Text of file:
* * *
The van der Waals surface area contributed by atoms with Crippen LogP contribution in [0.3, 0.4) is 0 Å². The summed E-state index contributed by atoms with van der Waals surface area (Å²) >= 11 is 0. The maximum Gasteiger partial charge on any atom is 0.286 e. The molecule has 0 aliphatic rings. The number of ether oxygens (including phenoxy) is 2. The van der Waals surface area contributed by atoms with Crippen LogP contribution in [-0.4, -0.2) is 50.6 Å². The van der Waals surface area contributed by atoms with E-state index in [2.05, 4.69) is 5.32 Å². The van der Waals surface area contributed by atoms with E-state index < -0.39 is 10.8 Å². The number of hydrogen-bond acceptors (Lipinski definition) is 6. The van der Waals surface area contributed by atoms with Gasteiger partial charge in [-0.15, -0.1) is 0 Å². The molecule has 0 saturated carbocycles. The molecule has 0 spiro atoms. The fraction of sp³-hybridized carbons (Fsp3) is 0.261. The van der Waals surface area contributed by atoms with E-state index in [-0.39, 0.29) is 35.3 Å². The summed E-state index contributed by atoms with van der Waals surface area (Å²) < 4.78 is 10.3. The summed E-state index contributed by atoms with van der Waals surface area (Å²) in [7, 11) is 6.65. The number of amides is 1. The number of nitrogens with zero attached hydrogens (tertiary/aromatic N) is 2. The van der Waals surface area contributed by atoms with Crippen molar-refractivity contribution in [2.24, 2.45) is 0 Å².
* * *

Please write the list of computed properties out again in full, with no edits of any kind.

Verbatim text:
The van der Waals surface area contributed by atoms with Crippen LogP contribution in [0.3, 0.4) is 0 Å². The summed E-state index contributed by atoms with van der Waals surface area (Å²) >= 11 is 0. The maximum Gasteiger partial charge on any atom is 0.286 e. The molecule has 0 aliphatic rings. The number of ether oxygens (including phenoxy) is 2. The van der Waals surface area contributed by atoms with Crippen LogP contribution in [-0.4, -0.2) is 50.6 Å². The van der Waals surface area contributed by atoms with E-state index in [2.05, 4.69) is 5.32 Å². The van der Waals surface area contributed by atoms with E-state index < -0.39 is 10.8 Å². The number of hydrogen-bond acceptors (Lipinski definition) is 6. The van der Waals surface area contributed by atoms with Gasteiger partial charge in [-0.15, -0.1) is 0 Å². The molecule has 0 saturated carbocycles. The molecule has 0 spiro atoms. The fraction of sp³-hybridized carbons (Fsp3) is 0.261. The van der Waals surface area contributed by atoms with E-state index in [-0.39, 0.29) is 35.3 Å². The summed E-state index contributed by atoms with van der Waals surface area (Å²) < 4.78 is 10.3. The summed E-state index contributed by atoms with van der Waals surface area (Å²) in [7, 11) is 6.65. The number of amides is 1. The number of nitrogens with zero attached hydrogens (tertiary/aromatic N) is 2. The van der Waals surface area contributed by atoms with Crippen molar-refractivity contribution in [2.24, 2.45) is 0 Å².